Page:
Economic Update

It’s Friday and that means it’s time to review the latest economic data and identify which pockets of the economy are heating up and which are slowing down. Don’t worry about catching every headline and every report throughout the week—I recap all of the most important news impacting your wealth right here every Friday. Let’s take a look at this week’s big headlines:

Get Ready for Fewer New Homes

In September, a sharp rise in multifamily housing construction drove a 6.5% increase in housing starts. Last month, housing starts rose to a 1.21 million annual pace, above economists’ estimates of 1.15 million. At the same time, building permits fell 5 million to a 1.1 million pace, in line with expectations. This slump in permits suggests that homebuilders will slow the pace of new construction over the next few months. This will constrain already tight inventories; at the current sales pace, it’ll take just 5.2 months to sell all houses on the market.

Lowest Jobless Claims in 42 Years

For the week ending October 17, jobless claims ticked up 3,000 to a 259,000 annual rate. This came below economists’ expectations of 265,000. Meanwhile, the four-week moving average fell 2,000 to 263,250. The four-week moving average for jobless claims is now at the lowest level in 42 years. While the job market is currently plagued with a low workforce participation rate, this is one bright spot.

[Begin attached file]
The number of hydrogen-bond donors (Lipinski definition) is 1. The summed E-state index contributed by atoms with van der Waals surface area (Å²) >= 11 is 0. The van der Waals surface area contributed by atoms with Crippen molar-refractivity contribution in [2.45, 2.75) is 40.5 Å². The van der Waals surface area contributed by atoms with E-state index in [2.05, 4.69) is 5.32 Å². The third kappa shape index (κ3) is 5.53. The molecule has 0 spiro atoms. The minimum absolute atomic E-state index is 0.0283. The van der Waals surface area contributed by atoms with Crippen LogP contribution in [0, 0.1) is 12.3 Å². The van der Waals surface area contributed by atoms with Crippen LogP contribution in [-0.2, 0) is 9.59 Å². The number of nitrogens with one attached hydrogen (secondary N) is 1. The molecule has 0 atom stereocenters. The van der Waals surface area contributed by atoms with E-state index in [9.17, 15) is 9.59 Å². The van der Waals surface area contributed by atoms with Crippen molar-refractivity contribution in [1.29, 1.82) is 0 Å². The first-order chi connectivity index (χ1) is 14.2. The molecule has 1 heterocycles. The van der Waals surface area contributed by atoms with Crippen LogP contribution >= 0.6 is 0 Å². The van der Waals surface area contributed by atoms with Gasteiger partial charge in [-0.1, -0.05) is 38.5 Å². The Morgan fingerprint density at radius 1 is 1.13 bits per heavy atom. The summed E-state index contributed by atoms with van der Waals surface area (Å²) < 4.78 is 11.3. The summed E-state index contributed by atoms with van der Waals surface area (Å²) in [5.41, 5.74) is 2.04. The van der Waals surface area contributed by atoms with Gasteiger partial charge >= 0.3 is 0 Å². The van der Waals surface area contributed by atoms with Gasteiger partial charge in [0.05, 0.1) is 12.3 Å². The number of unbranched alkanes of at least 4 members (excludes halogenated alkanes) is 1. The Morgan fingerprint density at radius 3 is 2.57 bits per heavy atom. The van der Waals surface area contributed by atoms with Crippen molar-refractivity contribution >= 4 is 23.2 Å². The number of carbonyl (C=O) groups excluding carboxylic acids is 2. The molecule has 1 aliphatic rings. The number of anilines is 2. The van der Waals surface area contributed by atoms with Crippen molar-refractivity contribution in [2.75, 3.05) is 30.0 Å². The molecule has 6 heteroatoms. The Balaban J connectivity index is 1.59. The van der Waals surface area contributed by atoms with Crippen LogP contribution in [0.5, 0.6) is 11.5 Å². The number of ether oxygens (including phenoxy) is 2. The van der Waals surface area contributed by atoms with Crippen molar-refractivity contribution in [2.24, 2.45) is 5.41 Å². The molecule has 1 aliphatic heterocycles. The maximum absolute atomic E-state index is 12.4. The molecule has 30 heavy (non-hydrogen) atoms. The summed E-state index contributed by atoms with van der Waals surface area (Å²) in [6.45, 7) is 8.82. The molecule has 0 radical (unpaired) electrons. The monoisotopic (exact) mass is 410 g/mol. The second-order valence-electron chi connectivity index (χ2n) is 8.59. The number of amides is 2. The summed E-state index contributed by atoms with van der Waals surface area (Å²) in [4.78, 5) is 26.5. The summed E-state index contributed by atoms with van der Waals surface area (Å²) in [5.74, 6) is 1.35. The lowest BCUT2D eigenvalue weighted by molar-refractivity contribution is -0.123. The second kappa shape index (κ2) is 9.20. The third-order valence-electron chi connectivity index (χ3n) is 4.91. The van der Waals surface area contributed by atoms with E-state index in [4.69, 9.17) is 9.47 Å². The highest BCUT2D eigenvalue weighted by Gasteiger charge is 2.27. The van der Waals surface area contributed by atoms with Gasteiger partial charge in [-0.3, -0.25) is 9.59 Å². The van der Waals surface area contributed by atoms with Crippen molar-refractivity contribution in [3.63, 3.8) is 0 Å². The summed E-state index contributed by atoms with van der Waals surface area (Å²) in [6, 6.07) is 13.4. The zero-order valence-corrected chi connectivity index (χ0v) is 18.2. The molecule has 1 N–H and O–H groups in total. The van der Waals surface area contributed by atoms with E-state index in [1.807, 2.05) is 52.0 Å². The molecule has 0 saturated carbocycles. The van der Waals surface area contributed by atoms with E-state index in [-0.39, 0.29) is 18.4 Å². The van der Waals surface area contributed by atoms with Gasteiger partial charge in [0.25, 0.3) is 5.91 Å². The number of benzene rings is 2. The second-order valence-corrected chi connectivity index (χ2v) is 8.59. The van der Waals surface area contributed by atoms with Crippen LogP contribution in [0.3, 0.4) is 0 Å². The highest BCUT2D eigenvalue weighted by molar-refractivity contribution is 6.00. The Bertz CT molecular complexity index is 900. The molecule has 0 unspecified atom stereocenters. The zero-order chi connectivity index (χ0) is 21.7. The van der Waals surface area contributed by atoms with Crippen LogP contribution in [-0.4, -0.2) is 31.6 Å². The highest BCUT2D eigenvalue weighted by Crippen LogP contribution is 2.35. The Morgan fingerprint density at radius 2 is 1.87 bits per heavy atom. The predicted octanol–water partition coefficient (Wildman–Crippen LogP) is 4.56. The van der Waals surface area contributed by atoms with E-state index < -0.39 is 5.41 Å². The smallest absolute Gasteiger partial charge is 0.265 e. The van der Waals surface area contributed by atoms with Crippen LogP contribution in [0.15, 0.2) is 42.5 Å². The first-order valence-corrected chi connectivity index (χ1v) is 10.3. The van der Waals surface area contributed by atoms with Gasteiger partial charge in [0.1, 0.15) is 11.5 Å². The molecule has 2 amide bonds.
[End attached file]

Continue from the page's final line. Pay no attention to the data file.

Existing Home Sales Are Up

In September, existing home sales rose 4.7% to a seasonally adjusted annual rate of 5.55 million. This surpassed economists’ forecasts of 5.25 million. At the same time, August’s pace was revised lower from 5.31 million to 5.30 million. Existing home sales are now at their second-highest level since the housing bust. Interestingly, in September the medium home price fell to $221,900, while the inventory of existing homes tightened to a 4.8 month supply.

Leading Indicators Take a Dip

In September, the index of leading economic indicators declined 0.2%, the most in seven months. This was a steeper drop than expected; economists were forecasting a 0.1% decline. Four of the 10 indicators fell, with stock prices and building permits weighing the most on the index. Meanwhile the August index was revised lower to reflect no change, down from the previously stated 0.1% increase. While I don’t see any major red flags for the U.S. economy, the recovery is clearly progressing in starts and fits. We’ll see how this impacts Q3 GDP.

That’s all I have for you this week; I’ll be in touch again next week with the latest ratings updates out of Portfolio Grader.

Have a great weekend,

Louis Navellier

Louis Navellier

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